IT’S a long way from bush cricket in the heart of Gippsland to the Test team but IAN CALLEN made it all the way, and has now returned to revisit childhood memories:
“Reminiscing”, by Little River Band, was from their “Sleeper Catcher” Album. It was written by guitarist Graeham Goble and sung by Glenn Shorrock, rising to No 3 on the US charts in 1978.
I don’t know why it is, but I often find myself doing the same. Perhaps a romantic side of me or maybe it’s just what you do in twilight years?
In my case I seem to reminisce about all things cricket, reminding myself of cricketing friendships or the places the game has taken me. This is of course a natural occurrence, a faculty by which the mind stores and remembers the information it receives.
This seems ever so important these days, don’t you think? Especially when we’re being told the past is to be forgotten. Sadly, this is exactly what has been happening to country cricket all over regional Australia.
For decades now rural cricket competitions have been lost, along with statistics, historic photos, memories, the names of champion regional players, characters of the game and much worse… the stories or yarns once told over a few cold beers.
This really hit home to me the other day while visiting a friend who’d moved to the picturesque township of Yea situated north of Melbourne between the Great Divide and the Strathbogie Ranges. I had spent time in Yea when Dad had worked in the town. They once had a very strong cricket competition known as the Yea and District Cricket Association, so before I left the area I decided to take a walk around the cricket ground. I passed an abandoned roller that I remembered; a huge iron contraption of a thing, very similar to one known as the “Bossers Pet” once used to flatten the deck at Lords.
I couldn’t believe it was still there and it was in reasonable condition given the last time I laid eyes on it was 60 years ago.
That was a time when I could be found dragging my father’s cricket bat around the grounds at which he played. It was something I did when I didn’t want Dad to get out or in hope that he might take another wicket. He was a handy bat and a bloody good leggie. He’d reached a pretty good standard in his day too, playing second XI at Carlton under well known “Carltonian” Leo Finch in the 50’s, before moving to his father’s farm at Gobur. Turn left at the Yarck Pub and keep driving; you’ll find the place up the very end of Frees Lane.
The closest cricket team was Yarck and so that’s where he played. It was a time when it was considered an honour to be selected to represent your local community club and its association at Melbourne Country Week. Dad did this taking 39 wickets in a single country week for the Alexandra and District Cricket Association, which I’m told is a competition record. Anyway, this big piece of iron was pulled up and down the wicket by a team of horses in its day, rolling the Yea wicket until it was as unfriendly s possible to all opposition attacks. Further on and positioned behind the wicket area is the old Grandstand.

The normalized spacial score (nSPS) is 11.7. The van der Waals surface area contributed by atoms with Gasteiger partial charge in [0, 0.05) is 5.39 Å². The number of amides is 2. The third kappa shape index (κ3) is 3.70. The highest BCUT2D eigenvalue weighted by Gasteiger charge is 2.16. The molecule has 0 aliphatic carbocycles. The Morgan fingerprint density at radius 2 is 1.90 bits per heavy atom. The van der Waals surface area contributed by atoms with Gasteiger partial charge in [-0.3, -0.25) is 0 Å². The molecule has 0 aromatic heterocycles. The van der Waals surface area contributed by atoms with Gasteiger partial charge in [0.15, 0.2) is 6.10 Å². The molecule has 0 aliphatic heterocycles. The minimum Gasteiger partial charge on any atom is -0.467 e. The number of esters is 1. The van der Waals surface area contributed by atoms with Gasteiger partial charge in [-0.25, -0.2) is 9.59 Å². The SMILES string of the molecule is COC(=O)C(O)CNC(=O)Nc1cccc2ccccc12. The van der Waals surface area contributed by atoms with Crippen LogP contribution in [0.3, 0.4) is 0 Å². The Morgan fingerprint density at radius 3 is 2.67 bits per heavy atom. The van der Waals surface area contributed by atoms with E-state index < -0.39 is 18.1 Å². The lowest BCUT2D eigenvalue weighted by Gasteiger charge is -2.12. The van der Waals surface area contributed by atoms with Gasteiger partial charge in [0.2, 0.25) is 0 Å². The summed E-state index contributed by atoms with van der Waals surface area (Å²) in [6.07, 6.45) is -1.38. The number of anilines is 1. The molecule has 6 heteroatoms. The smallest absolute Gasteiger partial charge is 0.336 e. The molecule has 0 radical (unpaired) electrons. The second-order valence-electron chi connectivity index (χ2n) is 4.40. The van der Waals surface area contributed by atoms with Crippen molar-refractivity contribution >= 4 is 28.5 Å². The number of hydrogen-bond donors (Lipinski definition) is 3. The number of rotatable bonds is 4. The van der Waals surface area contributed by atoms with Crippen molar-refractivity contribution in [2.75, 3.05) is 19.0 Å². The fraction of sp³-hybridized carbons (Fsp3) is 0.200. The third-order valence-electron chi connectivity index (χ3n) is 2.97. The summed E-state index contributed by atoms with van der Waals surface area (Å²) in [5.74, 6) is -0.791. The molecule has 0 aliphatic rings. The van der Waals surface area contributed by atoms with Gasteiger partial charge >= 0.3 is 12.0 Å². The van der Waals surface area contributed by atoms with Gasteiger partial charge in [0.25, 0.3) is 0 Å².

I remembered sitting in the stand with Mum while she scored so I climbed the stairs to look over the ground. Immediately I had images of my father with his rhythmic flowing action and follow through. He had the ability to draw the batsman towards him in the false hope of lifting him high over long on, only to find the ball fizzing past the bat having dropped unerringly, leaving them stranded well out of their crease.
That is, all but one person! A cricketer from the Yea club called Harry Docking.
His team made up the YDCA along with Molesworth, Homewood, Boundary Creek, Glenburn, Flowerdale and for one year, Yarck who mostly played in the ADCA except for one year when it’s best player was working in Yea.
So I began to wonder about Harry; was he still alive? Perhaps I could have a chat with him, get his views on cricket today. It would be a good “Sportshounds” piece.
I know, I’ll try the Yea Chronicle. It might be the best place to start; it’s been serving the community as long as …? Well, for as long as I can remember, and they might have archives. Unfortunately not!
So I tried the library where I learned Harry had passed on some years back but was given the phone number of Gary Pollard, a local veteran. I phoned him and left a message.
It didn’t take long for Gary to return my call and I learned that he had also played against my father and had actually opened the batting with Harry. He told me Harry was also a handy opening bowler who could move the ball both ways. He said he was also a real chain smoker and after each wicket he took he would light up, stomping it out just before he turned to bowl to the new batsmen. He looked like the old goods train that chugged the Seymour to Mansfield line in those days.
He told me that one season having played every game up until the Christmas break only three members of the Yea team had batted and Harry hadn’t been dismissed.
I learned that Harry played until he was 60 and that there had been a book written about the YDCA history but no one can find a copy of it.
As of today it still hasn’t been found and that’s not to say it won’t be; things move slowly up the country you know. So let’s assume Docking (HD) began his cricket at 18. We’ll give him a few years to find his feet in the game and by my reckoning he made seven centuries a season at a minimum, from the age of 28 to 45 (17 year period). I know this because the Yea Chronicle arrived in the post at our house every week all through my primary and secondary years. Our family moved to Croydon in 1963 where I religiously turned to the sports section to find HD had scored another ton.
I have no doubt he would have amassed more than a 100 hundreds and must have been pushing for the title of “Bradman of the Bush”.
If we could only find the records.